When Preethi Krishnan would return home from the hospital after visiting her premature twins, she took comfort in knowing they were just a few clicks away on her laptop or phone, even in the middle of the night, thanks to web cameras installed by their bedsides.
A pilot project that started in June at the neonatal intensive care unit of Richmond Hospital in British Columbia has become a permanent fixture after winning high praise from anxious parents who can virtually see their babies there any time.
Krishnan and her husband, Ashok Narasimhan, were expecting their daughters to be born earlier than their Nov. 23 due date, but they were surprised when the babies made their debut at BC Women’s Hospital on Sept. 14, each weighing 1.3 kilograms.
Sudha, which means honey in Sanskrit, and Shraddha, meaning determination, would get all-day visits in the NICU from their parents as their mom was recovering from a C-section and they were getting help breathing due to their underdeveloped lungs.
“It was not an easy thing, just to leave them and come home, then sleep and go again. It was difficult to get to sleep sometimes,” Krishnan said.
After four weeks, the girls were transferred to Richmond Hospital, about 30 minutes from the family’s home in Vancouver. But it would be another month before both babies could come home.
The emotional toll on the parents was lessened when they learned they could see their kids from home via webcam whenever they wanted to take a peek.
The babies’ material grandparents, who were visiting from India, could also see the infants on camera while waiting to meet them.
“It just gave us a really positive feeling,” Krishnan said, adding Shraddha was able to come home after three weeks but Sudha, who was born two minutes earlier, had to stay in hospital for another 10 days.
“That was kind of heartbreaking. I was crying,” said Krishnan, a post doctoral fellow at the University of British Columbia, where she is researching pediatric tuberculosis.
“The good thing was that we could log into the system and see what she was doing, even sometimes during the night, when sometimes I would get up to pump (breast milk). So, it was reassuring to see her.”
“Sometimes I would talk to Shraddha and say, ‘See, your sister is here.’”
Seeing their hospitalized daughter sleeping peacefully through a phone also allowed the couple to get some rest, said Krishnan, adding the twins are now thriving.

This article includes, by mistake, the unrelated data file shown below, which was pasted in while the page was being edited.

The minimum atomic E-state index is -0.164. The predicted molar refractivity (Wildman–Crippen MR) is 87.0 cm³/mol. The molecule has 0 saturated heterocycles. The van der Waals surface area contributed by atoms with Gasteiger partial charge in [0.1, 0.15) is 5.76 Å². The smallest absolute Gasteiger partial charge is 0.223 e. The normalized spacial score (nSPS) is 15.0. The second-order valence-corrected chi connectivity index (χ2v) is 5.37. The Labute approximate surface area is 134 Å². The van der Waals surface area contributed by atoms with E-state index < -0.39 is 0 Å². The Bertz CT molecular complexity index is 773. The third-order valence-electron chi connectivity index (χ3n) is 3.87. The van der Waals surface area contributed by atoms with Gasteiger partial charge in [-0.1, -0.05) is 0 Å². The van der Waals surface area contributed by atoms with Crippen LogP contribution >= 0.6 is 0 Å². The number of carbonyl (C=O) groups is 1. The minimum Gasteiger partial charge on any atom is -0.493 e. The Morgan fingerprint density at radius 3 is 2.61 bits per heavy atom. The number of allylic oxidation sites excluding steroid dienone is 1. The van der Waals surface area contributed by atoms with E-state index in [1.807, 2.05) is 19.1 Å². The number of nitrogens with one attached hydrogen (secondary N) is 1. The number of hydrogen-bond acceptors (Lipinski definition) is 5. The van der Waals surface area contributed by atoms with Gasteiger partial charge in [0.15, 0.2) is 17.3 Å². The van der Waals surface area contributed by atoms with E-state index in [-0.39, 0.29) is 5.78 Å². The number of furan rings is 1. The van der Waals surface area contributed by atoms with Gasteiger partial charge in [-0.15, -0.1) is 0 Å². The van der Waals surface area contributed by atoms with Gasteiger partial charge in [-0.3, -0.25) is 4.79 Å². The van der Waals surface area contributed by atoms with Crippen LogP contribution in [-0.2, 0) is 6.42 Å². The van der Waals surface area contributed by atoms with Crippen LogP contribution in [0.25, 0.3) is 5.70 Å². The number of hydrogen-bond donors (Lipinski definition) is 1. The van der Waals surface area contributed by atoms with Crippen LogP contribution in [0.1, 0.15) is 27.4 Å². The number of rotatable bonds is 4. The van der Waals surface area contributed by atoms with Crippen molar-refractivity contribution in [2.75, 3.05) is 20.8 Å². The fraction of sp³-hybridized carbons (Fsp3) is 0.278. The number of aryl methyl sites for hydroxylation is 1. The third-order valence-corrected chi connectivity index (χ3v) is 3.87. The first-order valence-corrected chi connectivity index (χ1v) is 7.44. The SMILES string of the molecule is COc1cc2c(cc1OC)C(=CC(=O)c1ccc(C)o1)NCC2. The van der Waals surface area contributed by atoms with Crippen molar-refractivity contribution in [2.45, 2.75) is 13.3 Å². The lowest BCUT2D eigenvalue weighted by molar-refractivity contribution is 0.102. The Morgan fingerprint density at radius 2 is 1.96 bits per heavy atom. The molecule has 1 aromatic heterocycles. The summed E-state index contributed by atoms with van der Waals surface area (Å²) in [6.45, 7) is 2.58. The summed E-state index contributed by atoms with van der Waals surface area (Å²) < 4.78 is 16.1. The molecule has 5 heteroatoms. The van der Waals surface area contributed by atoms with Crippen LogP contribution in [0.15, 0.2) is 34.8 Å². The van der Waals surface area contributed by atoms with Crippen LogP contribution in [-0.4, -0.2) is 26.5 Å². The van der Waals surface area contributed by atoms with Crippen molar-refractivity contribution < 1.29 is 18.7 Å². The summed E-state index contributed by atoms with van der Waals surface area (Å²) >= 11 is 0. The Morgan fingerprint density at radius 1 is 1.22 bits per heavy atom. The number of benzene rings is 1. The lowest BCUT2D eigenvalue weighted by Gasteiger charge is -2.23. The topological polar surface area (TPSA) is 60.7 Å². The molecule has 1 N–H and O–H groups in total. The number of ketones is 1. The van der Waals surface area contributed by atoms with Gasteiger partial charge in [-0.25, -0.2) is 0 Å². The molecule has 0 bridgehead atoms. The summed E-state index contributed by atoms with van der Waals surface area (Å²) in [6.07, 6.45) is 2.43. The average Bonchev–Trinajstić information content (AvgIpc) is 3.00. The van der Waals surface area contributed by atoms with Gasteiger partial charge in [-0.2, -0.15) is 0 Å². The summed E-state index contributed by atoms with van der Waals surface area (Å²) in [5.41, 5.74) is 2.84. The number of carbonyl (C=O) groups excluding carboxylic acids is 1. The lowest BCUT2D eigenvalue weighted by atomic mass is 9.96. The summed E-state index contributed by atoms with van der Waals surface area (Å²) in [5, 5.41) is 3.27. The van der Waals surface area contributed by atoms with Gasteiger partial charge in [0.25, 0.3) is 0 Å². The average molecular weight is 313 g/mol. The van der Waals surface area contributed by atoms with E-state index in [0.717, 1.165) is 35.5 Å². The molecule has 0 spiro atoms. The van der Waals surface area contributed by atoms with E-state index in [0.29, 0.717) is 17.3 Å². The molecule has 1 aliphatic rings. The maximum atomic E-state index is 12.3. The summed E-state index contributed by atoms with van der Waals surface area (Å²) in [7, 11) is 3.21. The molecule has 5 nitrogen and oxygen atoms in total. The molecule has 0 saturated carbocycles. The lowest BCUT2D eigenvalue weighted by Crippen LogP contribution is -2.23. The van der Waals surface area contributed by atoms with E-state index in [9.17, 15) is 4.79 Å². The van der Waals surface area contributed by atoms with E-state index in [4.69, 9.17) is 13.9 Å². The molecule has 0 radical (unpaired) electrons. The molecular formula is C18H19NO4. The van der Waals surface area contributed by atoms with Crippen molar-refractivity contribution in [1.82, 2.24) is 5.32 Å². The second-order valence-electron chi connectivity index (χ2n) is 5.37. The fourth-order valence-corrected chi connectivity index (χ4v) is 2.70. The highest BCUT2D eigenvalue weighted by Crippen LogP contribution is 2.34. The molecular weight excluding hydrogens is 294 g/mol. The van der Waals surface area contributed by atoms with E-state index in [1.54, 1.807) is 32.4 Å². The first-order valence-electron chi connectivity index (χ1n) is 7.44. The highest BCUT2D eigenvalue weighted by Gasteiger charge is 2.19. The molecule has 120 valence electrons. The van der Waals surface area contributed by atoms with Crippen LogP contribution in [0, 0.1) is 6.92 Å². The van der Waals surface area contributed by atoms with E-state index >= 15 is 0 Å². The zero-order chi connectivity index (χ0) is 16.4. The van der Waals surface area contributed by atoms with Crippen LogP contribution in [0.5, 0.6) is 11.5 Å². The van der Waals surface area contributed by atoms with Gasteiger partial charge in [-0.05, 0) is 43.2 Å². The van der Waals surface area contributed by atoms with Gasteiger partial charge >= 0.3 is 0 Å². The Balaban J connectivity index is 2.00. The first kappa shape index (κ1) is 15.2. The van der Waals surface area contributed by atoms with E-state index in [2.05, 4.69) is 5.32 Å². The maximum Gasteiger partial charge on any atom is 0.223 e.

Dr. Erik Swartz, regional head of the pediatrics department at Richmond Hospital, said the 24/7 low-tech virtual connection helps to create a bond between babies and their parents, who often experience separation anxiety during the post-birth intensive care treatment, which can last for weeks or months.
“Being able to go home, log in and look at their baby, I think, reduces anxiety levels. And it also reduces that sense of guilt that many parents feel leaving their baby in the NICU just to go home, even if it’s just for dinner or for a nap.”
Initial concerns about privacy and security issues related to the cameras installed at all six bedsides in the unit did not materialize, Swartz said.
“If anything, it reduces the workload on some of our staff because parents can feel comfortable that their children are doing just fine just by logging in and looking. And they don’t have to phone the unit and ask, ‘How’s my baby doing, is everything OK with my baby?’”
Another benefit of the program is thatdoctors believe mothers are able to increase their pumped breast milk supply when they see their baby on a webcam, Swartz said, adding that happens even when a new mom looks at a photo of her child.
Jillian Schulmeister, manager of the women’s and children’s program at Richmond Hospital, said 2,500 unique logins were made between June and November, including from extended families in Colombia, the Philippines and Ireland because parents can share their link with others.
She said details of the program, including privacy and cybersecurity protections, will be shared with other hospitals that have shown interest.
“Families are very, very happy with these cameras,” Schulmeister said.
Toronto’s Hospital for Sick Children installed webcams in the NICU last November and was one of the first in Canada to do so, the SickKids Foundation said.
It said that was made possible after a $250,000 donation from the family of a baby girl who spent four months in the unit.
Camille Bains, The Canadian Press
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